Pregnancy Induced Hypertention
Pregnanncy induced hypertantion (PIH) is spasm of arterial vessels
during pregnancy manifested by hypertantion, edema, and albuminuria
It remains obscure. It only occurs after 20 weeks of gestation &is
uncommon before the 30 weeks.
Whilst cardiac out put appears to decrease as preeclampsia worsens,
generalized vasoconstriction occurs when it affects much of the physiological
activity of the tissues with in the body.
Capillary permeability increases and the fluid which escapes contribute
to the oedema with in the tissues. The presence of excessive fluid retention
producing generalized oedema.
The uterus is also affected, particularly the vessels supplying the
placental bed. Vasoconstriction and DIC reduce the uterine blood flow and
vascular lesions occur in the placental bed. Placental abruption can be the
The liver is affected in sever cases where intracapsular hemorrhages and
necrosis occur. Oedema of the liver cells produces epigastric pain and impaired
liver function may result in jaundice.
The brain becomes oedematous and this, in conjuction with D/C, can
produce thrombosis and necrosis of the blood vessel walls resulting in
The lungs become congested with fluid in severe cases oxygen is impaired
and cyanosis occurs.
Symptoms are rarely experienced by the mother until the disease has arrived
at an advanced state. It is possible to identify the onset by the following
which are known as the cardinal signs.
Blood pressure – A rise of 15-20 mmHg above the
normaldiastolic pressure or an increase above 90 mmHg on two occasions.
Proteinuria in the absence of urinary tract
infection isindicative of renal damage. The amount of protein in the urine is
frequently taken as an index of the severity of pre eclampsia.
Oedema It may appear rather suddenly
and be associatedwith a rapid rate of weight gain. Generalized oedema is
significant and be classified as occult or clinical. Occult oedema may be
suspected if there is a marked increase in weight. Clinical oedema may be mild
or sever in nature and the severity is related to the worsening of the pre-eclampsia.
The oedema pits on pressure and may be found in:
Feet, ankles and pre-tibial region
The hands –it may be noticed by that the mother’s rings are tight.
The lower abdomen
Facial oedema – may be mild resulting in puffiness of the eye lids In
the presence of two of the cardinal signs a provisional diagnosis of pre
eclampsia may be made. Proteinaria is considered to be the most serious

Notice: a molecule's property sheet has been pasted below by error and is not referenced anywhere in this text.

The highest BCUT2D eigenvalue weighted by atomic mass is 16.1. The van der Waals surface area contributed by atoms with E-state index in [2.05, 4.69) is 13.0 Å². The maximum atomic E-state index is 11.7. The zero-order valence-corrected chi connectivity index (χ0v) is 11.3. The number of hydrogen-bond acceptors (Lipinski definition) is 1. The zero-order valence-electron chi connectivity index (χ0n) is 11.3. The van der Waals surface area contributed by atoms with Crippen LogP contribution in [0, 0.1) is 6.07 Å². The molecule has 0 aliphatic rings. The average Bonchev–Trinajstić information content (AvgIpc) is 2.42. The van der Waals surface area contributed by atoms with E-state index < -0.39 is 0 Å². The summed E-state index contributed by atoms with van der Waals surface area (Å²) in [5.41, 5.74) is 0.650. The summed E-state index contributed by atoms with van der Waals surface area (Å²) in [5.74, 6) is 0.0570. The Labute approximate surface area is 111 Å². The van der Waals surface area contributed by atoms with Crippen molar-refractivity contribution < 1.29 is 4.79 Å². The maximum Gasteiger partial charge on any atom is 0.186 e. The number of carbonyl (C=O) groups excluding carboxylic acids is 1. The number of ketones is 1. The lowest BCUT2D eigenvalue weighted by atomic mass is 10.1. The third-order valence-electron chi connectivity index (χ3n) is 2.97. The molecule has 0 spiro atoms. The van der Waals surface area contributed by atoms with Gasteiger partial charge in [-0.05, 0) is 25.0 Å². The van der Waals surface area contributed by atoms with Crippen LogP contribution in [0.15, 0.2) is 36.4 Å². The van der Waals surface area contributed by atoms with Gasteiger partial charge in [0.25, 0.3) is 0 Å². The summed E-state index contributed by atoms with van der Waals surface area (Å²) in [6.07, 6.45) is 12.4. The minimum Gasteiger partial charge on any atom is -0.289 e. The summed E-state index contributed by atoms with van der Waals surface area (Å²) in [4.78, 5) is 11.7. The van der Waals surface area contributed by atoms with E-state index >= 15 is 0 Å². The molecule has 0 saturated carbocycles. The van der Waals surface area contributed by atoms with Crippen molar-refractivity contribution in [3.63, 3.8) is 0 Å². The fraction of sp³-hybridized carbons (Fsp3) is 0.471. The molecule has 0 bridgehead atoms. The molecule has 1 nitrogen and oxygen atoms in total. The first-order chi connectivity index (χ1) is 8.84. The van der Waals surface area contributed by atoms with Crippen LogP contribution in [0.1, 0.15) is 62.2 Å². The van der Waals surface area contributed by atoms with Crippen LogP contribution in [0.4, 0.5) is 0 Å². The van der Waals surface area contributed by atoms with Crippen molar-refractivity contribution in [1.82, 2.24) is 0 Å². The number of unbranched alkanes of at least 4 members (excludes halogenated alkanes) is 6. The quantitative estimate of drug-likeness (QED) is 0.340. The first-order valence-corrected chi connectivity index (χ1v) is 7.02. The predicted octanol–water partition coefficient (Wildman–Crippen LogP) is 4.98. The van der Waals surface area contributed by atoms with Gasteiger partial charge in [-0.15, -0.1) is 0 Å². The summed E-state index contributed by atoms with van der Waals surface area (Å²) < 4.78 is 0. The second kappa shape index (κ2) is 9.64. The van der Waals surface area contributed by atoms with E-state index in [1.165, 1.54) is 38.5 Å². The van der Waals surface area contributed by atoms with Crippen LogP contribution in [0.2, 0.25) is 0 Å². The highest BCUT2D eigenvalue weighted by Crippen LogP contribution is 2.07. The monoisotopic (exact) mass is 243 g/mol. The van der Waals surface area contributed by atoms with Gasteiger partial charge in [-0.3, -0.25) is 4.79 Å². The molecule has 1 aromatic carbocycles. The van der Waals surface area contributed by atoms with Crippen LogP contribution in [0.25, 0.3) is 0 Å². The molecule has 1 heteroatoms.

Mild – is diagnosed when, after
resting, the mother’s diastolicblood pressure rises 15-20 mmhg above the basal
blood pressure recorded in early pregnancy or when the diastolic blood pressure
rises above 90 mmHg. Oedema of the feet, ankles and pretibial region may be
Moderate – Preeclampsia is usually diagnosed
when there isa marked rise in the systemic and diastolic pressure, when
proteinuria is present in the absence of a urinary tract infection and when
there is evidence of a more generalized edema.
Severe – Preeclampsia is diagnosed when
the blood pressureexceeds 170/110mmhg, when there is an increase in the protein
uria and where oedema is marked. The mother may complain of frontal head aches
and visual disturbances.
The condition may worsen and eclampsia may occur
Placenta abruption may occur with all the complications
Hematological disturbance can occur and the kidneys lungs, heart and
liver may be seriously damaged.
The capillaries with in the fundus of the eye may be irreparably damaged
and blindness can occur.
Reduced placental function can result in low birth weight.
There is an increased incidence of hypoxia in both the antenatal and
Placental abruption, if minor, will contribute to fetal hypoxia, if
major, intra uterine death will occur.
Depending up on the severity of the disease a
mother may be admitted to the hospital. Treatment is symptomatic because the
cause of pre eclampsia is unknown.
Diet: As for any pregnant woman a diet
rich in protein, fiberand vitamin may be recommended fluid should be
Weight: Should be estimated and recorded
twice weekly if themother is ambulant and oedema should be observed daily. Urine: should be tested for protein and